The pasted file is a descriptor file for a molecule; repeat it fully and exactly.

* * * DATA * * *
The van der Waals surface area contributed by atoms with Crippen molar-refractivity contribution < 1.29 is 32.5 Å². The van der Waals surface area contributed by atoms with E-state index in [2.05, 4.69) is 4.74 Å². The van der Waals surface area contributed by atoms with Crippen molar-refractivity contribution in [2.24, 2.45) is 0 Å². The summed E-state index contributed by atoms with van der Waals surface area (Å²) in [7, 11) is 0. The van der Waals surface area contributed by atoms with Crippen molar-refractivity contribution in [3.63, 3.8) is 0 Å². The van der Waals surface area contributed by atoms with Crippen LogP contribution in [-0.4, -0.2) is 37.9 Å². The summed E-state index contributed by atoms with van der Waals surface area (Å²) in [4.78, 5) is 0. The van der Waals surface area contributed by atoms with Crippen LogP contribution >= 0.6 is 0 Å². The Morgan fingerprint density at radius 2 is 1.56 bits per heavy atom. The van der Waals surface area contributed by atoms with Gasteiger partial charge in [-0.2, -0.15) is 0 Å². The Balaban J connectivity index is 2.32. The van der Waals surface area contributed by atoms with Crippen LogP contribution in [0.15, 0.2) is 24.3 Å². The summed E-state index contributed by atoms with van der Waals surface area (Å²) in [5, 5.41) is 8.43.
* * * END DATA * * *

The van der Waals surface area contributed by atoms with Crippen molar-refractivity contribution < 1.29 is 32.5 Å². The van der Waals surface area contributed by atoms with E-state index in [2.05, 4.69) is 4.74 Å². The van der Waals surface area contributed by atoms with Crippen molar-refractivity contribution in [2.24, 2.45) is 0 Å². The summed E-state index contributed by atoms with van der Waals surface area (Å²) in [7, 11) is 0. The van der Waals surface area contributed by atoms with Crippen molar-refractivity contribution in [3.63, 3.8) is 0 Å². The van der Waals surface area contributed by atoms with Crippen LogP contribution in [-0.4, -0.2) is 37.9 Å². The summed E-state index contributed by atoms with van der Waals surface area (Å²) in [4.78, 5) is 0. The van der Waals surface area contributed by atoms with Crippen LogP contribution >= 0.6 is 0 Å². The Morgan fingerprint density at radius 2 is 1.56 bits per heavy atom. The van der Waals surface area contributed by atoms with Gasteiger partial charge in [-0.2, -0.15) is 0 Å². The Balaban J connectivity index is 2.32. The van der Waals surface area contributed by atoms with Crippen LogP contribution in [0.15, 0.2) is 24.3 Å². The summed E-state index contributed by atoms with van der Waals surface area (Å²) in [5, 5.41) is 8.43.